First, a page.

Background Studies of maternal mortality have been shown to result in important improvements to women’s health. It is now recognised that in countries such as the UK, where maternal deaths are rare, the study of near-miss severe maternal morbidity provides additional information to aid disease prevention, treatment and service provision. Objectives To (1) estimate the incidence of specific near-miss morbidities; (2) assess the contribution of existing risk factors to incidence; (3) describe different interventions and their impact on outcomes and costs; (4) identify any groups in which outcomes differ; (5) investigate factors associated with maternal death; (6) compare an external confidential enquiry or a local review approach for investigating quality of care for affected women; and (7) assess the longer-term impacts. Methods Mixed quantitative and qualitative methods including primary national observational studies, database analyses, surveys and case studies overseen by a user advisory group. Setting Maternity units in all four countries of the UK. Participants Women with near-miss maternal morbidities, their partners and comparison women without severe morbidity. Main outcome measures The incidence, risk factors, management and outcomes of uterine rupture, placenta accreta, haemolysis, elevated liver enzymes and low platelets (HELLP) syndrome, severe sepsis, amniotic fluid embolism and pregnancy at advanced maternal age (≥ 48 years at completion of pregnancy); factors associated with progression from severe morbidity to death; associations between severe maternal morbidity and ethnicity and socioeconomic status; lessons for care identified by local and external review; economic evaluation of interventions for management of postpartum haemorrhage (PPH); women’s experiences of near-miss maternal morbidity; long-term outcomes; and models of maternity care commissioned through experience-led and standard approaches. Results Women and their partners reported long-term impacts of near-miss maternal morbidities on their physical and mental health. Older maternal age and caesarean delivery are associated with severe maternal morbidity in both current and future pregnancies. Antibiotic prescription for pregnant or postpartum women with suspected infection does not necessarily prevent progression to severe sepsis, which may be rapidly progressive. Delay in delivery, of up to 48 hours, may be safely undertaken in women with HELLP syndrome in whom there is no fetal compromise. Uterine compression sutures are a cost-effective second-line therapy for PPH. Medical comorbidities are associated with a fivefold increase in the odds of maternal death from direct pregnancy complications. External reviews identified more specific clinical messages for care than local reviews. Experience-led commissioning may be used as a way to commission maternity services. Limitations This programme used observational studies, some with limited sample size, and the possibility of uncontrolled confounding cannot be excluded. Conclusions Implementation of the findings of this research could prevent both future severe pregnancy complications as well as improving the outcome of pregnancy for women. One of the clearest findings relates to the population of women with other medical and mental health problems in pregnancy and their risk of severe morbidity. Further research into models of pre-pregnancy, pregnancy and postnatal care is clearly needed. Funding The National Institute for Health Research Programme Grants for Applied Research programme.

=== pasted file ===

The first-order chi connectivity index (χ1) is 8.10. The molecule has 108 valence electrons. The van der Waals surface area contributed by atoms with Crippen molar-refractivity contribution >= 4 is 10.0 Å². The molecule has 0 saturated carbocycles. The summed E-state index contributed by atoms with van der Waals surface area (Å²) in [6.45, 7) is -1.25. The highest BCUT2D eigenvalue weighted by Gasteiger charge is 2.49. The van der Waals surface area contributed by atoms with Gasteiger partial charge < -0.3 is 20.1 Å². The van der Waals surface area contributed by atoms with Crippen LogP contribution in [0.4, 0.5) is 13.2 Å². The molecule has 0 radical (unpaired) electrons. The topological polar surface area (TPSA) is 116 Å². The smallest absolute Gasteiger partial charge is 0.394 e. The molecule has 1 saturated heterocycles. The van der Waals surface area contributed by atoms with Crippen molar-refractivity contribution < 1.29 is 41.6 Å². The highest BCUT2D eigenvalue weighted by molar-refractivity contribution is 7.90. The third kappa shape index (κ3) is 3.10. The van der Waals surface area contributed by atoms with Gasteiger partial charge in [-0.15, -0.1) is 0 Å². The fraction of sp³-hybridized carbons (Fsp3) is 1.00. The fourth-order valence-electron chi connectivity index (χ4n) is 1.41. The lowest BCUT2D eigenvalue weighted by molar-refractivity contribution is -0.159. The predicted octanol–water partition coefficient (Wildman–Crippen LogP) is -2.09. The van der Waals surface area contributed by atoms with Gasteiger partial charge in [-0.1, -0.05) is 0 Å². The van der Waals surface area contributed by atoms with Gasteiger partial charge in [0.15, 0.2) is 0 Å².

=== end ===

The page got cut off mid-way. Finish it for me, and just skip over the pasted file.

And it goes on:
Expert commentary

This programme demonstrates the value of addressing complex clinical problems from a range of disciplinary perspectives. It supports the direction of maternity care resources towards marginalised and older women, and those with co-morbidities. The strong message about aggressive antibiotic treatment for women showing signs of infection is important, but is not balanced against population risks of consequent ‘just-in-case’ antibiotic use. Service providers should act on the findings on the adverse effects of unnecessary instrumental interventions in labour for healthy women and babies; and commissioners can build on the positive outcomes of experience based commissioning, including both professionals and service users.

Soo Downe, Professor in Midwifery Studies, University of Central Lancashire